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Long IslandColumnistsDan Janison

Cuomo forced to retreat on linking test to teacher evals

Gov. Andrew M. Cuomo.

Gov. Andrew M. Cuomo. Credit: Getty Images / Slaven Vlasic

Last January, Gov. Andrew M. Cuomo said the teacher evaluations carried out in New York’s school systems had proved to be “baloney.” All but a few teachers were rated effective, yet only 38 percent of high-school students were deemed college-ready, he said.

Therefore, said Cuomo, 50 percent of each future evaluation to be based on students’ state test scores.

But earlier this month, his hand-picked panel on the Common Core curriculum called for a four-year halt on tying the evaluations to the scores. This about-face came just as the federal government beat a dramatic retreat on high-stakes testing. The approach has fallen out of vogue, drawing fire from educators and parents and leaving Cuomo and others looking like public-policy fashion victims.

The state Regents followed suit and enacted the change. Game over.

Every elected executive suffers reversals. President Franklin D. Roosevelt tried and failed to expand the Supreme Court to boost the New Deal. In the days of President Ronald Reagan, the White House secretly sold arms to Iran in a failed bid to negotiate the release of hostages. Gov. Eliot Spitzer saw his push to issue drivers’ licenses to those without legal immigration status blow up bigtime. Gov. George Pataki put a death pnealty back on the books, for a time; No executions resulted.

Nearly five years into the job, Cuomo has proclaimed his share of victories. He has also done his share of retreating in situations where his public calls to arms went unheeded, issues changed, or events overtook his positions.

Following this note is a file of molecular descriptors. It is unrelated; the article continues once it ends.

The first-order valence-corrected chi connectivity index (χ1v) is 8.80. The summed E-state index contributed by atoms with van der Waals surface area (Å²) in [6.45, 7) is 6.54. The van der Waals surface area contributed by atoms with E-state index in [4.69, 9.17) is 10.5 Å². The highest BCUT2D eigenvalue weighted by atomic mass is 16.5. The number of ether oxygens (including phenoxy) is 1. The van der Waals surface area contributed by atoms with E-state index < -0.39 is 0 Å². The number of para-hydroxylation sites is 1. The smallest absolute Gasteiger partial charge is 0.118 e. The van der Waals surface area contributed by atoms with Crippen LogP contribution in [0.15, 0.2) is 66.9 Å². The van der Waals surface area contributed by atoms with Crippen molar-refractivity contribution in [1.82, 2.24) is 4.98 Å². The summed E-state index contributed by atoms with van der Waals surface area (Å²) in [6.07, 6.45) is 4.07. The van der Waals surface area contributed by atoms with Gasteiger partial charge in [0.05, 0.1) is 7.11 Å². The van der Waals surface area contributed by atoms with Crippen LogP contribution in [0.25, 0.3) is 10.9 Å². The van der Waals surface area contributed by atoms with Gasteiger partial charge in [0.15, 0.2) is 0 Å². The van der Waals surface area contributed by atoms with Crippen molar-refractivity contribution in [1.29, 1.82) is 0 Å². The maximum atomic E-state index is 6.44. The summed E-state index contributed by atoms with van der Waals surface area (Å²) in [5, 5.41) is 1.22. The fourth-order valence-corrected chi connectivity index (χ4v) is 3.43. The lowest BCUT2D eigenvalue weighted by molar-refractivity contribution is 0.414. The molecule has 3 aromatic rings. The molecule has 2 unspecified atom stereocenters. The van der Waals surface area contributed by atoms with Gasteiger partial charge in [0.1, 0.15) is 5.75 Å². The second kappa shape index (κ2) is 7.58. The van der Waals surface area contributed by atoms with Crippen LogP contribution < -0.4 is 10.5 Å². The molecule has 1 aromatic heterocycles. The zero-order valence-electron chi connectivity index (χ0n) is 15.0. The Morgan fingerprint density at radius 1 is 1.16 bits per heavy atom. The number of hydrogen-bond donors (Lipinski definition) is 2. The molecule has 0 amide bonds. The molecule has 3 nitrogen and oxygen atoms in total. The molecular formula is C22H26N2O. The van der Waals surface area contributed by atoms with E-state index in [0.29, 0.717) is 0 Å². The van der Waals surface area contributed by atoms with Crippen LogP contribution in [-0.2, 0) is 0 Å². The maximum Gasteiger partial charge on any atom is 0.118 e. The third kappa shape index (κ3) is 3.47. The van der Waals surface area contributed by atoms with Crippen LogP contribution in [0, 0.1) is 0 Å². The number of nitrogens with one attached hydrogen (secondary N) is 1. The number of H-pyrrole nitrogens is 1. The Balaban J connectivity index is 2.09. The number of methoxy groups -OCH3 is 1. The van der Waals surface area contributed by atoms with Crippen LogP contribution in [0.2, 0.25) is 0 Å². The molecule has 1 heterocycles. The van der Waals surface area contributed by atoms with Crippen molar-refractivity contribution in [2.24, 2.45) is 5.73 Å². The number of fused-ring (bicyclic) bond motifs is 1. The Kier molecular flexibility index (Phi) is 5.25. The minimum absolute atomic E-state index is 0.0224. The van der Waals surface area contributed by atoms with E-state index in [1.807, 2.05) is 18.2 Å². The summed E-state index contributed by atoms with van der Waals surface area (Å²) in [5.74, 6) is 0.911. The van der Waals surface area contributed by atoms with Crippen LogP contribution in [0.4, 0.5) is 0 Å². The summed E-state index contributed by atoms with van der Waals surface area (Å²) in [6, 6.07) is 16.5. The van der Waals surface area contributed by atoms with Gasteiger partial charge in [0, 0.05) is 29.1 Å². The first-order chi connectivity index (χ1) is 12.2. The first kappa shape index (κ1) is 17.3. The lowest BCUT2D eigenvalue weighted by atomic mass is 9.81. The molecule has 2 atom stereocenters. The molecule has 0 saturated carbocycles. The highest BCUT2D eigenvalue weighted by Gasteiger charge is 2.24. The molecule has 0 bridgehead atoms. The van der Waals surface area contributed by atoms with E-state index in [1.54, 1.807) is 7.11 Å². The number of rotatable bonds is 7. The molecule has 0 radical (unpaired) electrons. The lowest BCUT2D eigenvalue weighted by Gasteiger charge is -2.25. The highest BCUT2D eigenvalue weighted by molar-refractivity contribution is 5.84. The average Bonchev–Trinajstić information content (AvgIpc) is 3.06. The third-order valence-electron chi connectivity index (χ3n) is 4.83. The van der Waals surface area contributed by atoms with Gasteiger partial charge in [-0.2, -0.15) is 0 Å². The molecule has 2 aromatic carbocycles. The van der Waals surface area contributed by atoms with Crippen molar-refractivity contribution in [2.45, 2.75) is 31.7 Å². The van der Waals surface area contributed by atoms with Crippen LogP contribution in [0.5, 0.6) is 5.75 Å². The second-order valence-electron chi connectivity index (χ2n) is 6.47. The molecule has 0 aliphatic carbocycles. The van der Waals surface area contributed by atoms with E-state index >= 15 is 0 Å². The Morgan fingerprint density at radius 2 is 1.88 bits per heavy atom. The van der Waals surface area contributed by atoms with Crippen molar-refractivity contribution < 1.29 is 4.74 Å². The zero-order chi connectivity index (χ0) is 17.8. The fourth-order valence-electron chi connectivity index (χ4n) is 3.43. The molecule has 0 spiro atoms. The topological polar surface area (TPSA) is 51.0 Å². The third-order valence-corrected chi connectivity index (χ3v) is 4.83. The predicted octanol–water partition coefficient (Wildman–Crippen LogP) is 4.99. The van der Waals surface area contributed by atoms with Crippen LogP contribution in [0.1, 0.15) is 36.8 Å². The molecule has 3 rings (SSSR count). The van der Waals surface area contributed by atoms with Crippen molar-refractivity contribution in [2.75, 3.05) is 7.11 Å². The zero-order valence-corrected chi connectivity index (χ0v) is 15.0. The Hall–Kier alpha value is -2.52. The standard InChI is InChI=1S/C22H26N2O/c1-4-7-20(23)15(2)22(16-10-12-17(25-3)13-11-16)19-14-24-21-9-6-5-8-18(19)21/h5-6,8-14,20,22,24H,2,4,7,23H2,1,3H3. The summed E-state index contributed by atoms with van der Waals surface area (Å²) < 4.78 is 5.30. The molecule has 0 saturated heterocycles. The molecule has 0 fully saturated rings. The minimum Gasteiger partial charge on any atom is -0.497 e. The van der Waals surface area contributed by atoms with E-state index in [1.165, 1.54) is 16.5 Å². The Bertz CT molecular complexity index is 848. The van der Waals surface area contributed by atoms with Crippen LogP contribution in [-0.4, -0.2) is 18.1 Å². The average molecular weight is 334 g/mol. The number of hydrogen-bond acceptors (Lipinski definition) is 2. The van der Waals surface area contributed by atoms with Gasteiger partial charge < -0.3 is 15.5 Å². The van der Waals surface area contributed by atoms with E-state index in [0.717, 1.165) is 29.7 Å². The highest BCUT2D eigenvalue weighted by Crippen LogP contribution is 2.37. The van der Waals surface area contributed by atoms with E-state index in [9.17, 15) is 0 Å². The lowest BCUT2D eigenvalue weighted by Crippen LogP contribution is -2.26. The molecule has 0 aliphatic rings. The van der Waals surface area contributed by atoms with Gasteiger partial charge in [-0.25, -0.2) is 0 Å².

In his first year, 2011, the question arose of whether to keep a so-called millionaire’s income-tax surcharge imposed to deal with tough fiscal straits. No, Cuomo insisted, he would not back its extension, lest residents and businesses be prodded to move to other states.

But by that December he reached a wider tax deal with the Legislature that cut rates for most state residents. Those paying the upper-income surcharge saw its impact reduced — yet still pay at a higher rate than they would have if the surcharge had simply expired.

The governor also cut a curvy path on the minimum wage. Earlier this year, he called a proposed $13 per hour rate a “nonstarter” in Albany. Now he is calling for a $15 per hour minimum statewide.

The governor has contradicted himself outright on the corruption commission he started and later agreed to abolish.

In July 2013, he said in establishing the Moreland Commission: “We’re going to punish the wrongdoers. And to the extent that people have violated the public trust, they will be punished.”

But this month, he said: “There Moreland Commission was not an investigative, prosecutorial commission. That commission was to educate the public, to spur the legislature to pass ethics laws.”

Maybe public remarks by elected leaders could carry stamped expiration dates, like dairy products.

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